Organizational responses to violence against fire-based EMS providers and its association with depressive symptoms in South Korea

[Speaker] Lee, Nagyeong:1
[Co-author] Kim, Seung-sup:1
1:Department of Public Health Sciences, Graduate School of Korea University (Korea(Republic of Korea))

To examine whether depressive symptoms are associated with organizational responses to experiencing violence by citizens, we analyzed a nationwide survey of 1,979 fire-based EMS providers in South Korea. Experience of violence on duty (i.e. verbal assault, physical violence) was classified into three groups based on the victims' reporting and organizational responses: (1) 'No experience,' (2) 'Not reporting,' (3) 'Reporting-with organizational response,' and (4) 'Reporting-without organizational response'. Compared to the 'No experience' group, experience of physical violence was significantly associated with depressive symptoms (CES-D 11): 'Reporting-without organizational response' (PR: 3.30, 95%CI: 2.35, 4.26), 'Reporting-with organizational response' (PR: 2.01, 95%CI: 1.17, 3.13), and 'Not reporting' (PR: 1.69, 95%CI: 1.39, 2.03) after adjusting for confounders including years of service. Similar trends were observed in the analysis with verbal assault. Our findings suggest that organizational responses could play a critical role in reducing depressive symptoms among fire-based EMS providers who experienced violence at work.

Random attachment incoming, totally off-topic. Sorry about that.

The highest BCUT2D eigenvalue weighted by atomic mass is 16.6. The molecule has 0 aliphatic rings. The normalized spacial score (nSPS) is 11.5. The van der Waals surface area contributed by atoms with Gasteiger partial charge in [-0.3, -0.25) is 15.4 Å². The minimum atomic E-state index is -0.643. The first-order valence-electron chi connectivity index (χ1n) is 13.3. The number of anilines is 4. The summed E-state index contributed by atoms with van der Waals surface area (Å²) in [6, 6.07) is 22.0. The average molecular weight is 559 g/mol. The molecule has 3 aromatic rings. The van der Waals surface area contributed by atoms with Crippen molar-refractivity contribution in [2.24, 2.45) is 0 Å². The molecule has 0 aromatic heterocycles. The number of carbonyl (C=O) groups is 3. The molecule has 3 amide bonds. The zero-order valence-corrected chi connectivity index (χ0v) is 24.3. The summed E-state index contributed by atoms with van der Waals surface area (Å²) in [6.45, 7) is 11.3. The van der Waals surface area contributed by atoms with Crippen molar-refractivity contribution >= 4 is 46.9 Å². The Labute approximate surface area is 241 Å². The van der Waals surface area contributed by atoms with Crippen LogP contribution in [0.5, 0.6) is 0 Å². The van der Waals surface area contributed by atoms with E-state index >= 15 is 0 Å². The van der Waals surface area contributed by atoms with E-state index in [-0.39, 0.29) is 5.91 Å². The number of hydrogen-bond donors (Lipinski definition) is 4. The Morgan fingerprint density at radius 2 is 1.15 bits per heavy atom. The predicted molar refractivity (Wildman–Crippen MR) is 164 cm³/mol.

Advanced Search